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Sheena Bora trial: Not accusing Peter, says Indrani

By Savera R Someshwar
Last updated on: November 29, 2017 11:07 IST
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Peter's lawyer paints Indrani as a master manipulator, looking to waste the court's time.'
'She is "trying to exonerate herself," the lawyer argues, and accuses Indrani of "trying to lay a trap" for Peter "and attempting to malign his reputation"...'
Savera R Someshwar reports from the Sheena Bora murder trial.
Illustration: Dominic Xavier/

Sheena Bora Case

At 2.30 pm on November 27, the long corridor leading to Courtroom 51 on the third floor of the five-storied civil and sessions court in south Mumbai was deserted.

The afternoon sun had crept in, its rays finding dusty corners, but there was no clang of the lift's gate, no stomp of policemen's boots, no buzz of their conversation as they guarded the three prisoners whose case, The State vs Indrani Mukerjea/Pari/Indrani Bora/Indrani Das/Indrani Khanna and others as well as vs Pratim Mukerjea/Peter Mukerjea, was due to due be heard before Judge Jayendra Chandrasen Jagdale.


There was no Indrani Mukerjea, her sharp eyes darting around, flashing an occasional smile, seemingly missing nothing as she either whispered to her ex-husband and co-accused Sanjeev Khanna, shuffled through some documents on her lap or spoke animatedly to Gunjan Mangla, a young lawyer working with Sudeep Pasbola, who is spearheading her defence and doing a mostly patient job of cross-examining Accused Number 3, now turned Approver, and formerly the Mukherjeas's driver, Shyamvar Pinturam Rai.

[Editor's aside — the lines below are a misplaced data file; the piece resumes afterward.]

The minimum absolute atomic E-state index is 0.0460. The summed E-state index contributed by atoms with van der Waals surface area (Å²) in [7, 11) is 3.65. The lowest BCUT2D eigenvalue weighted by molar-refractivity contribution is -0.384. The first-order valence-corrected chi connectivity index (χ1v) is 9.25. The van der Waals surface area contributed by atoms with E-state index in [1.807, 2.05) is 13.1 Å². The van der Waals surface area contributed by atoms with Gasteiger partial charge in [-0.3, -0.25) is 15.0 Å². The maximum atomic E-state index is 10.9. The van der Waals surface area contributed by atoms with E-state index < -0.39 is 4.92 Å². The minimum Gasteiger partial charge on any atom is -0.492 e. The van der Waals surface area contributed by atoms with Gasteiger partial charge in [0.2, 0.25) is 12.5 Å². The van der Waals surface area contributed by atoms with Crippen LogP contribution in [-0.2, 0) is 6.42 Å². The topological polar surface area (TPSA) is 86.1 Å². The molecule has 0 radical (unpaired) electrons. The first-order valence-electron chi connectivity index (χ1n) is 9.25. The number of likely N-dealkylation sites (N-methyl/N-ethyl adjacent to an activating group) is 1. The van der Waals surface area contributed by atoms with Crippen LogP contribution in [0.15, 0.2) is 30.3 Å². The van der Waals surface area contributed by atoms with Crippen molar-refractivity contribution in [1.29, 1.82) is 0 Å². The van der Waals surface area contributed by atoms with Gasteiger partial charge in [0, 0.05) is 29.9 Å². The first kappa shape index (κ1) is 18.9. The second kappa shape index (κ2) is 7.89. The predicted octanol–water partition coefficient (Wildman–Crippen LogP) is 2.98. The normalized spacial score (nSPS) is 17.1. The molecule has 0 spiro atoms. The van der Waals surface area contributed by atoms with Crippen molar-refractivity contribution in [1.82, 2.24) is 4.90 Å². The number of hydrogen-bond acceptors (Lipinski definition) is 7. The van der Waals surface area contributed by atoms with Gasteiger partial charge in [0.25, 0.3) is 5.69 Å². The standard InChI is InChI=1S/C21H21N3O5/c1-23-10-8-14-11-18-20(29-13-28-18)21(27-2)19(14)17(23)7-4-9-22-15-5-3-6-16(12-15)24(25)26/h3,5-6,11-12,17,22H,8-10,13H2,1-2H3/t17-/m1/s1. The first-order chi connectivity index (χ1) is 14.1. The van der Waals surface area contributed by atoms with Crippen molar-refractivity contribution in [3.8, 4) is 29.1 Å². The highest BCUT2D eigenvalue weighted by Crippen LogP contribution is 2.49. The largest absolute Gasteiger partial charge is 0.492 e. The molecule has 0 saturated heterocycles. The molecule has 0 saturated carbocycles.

There was no bespectacled Sanjeev Khanna, whose daughter Vidhie has been adopted by his ex-wife's present husband Peter Mukerjea, clutching a cloth bag, either sitting quietly next to Indrani or chatting with his minders or his Bengaluru-based brother, who tag-teams with his Mumbai-based cousin, to lend moral support, bring in a change of clothes or some food for his imprisoned brother.

And there certainly was no Peter Mukerjea, once a big shot in the world of Indian television, dressed in his by now trademark khakhi trousers and white shirt, tucking into a warm box of food or carefully diced fruit, almost usually brought for him by his Bengaluru-based sister, Shangon Das Gupta.

But seated on a bench, waiting patiently, was Peter's lawyer Srikanth Shivade who had arrived from Pune -- a journey that could take you about four hours by road if one is not constrained by traffic -- and faced the shut door of Courtroom 51.

There was confusion if the hearing for the day would take place in Courtroom 51 and whether the hearing -- where the judge would listen to the response from Peter's lawyer, the counter-response from Indrani's lawyer and, finally, the response from CBI Prosecutor Bharat Badami -- was actually listed in the docket for the day.

"We won't go in if the matter is not going to be heard," Shivade tells his assistant, who quickly, if with some effort, pushes open the groaning door of Courtroom 51.

A few minutes later, there is a flurry of activity and Shivade is standing before Judge Jagdale who wants him to proceed on the matter of placing his reply to Indrani's dramatic application, presented before the court on November 15, immediately.

Shivade is reluctant to do so until Pasbola arrives.

As Judge Jagdale, with his calm, gentle, smile, urges Shivade to begin, Pasbola whirls in, "deeply apologetic" for having lost track of the date of the hearing.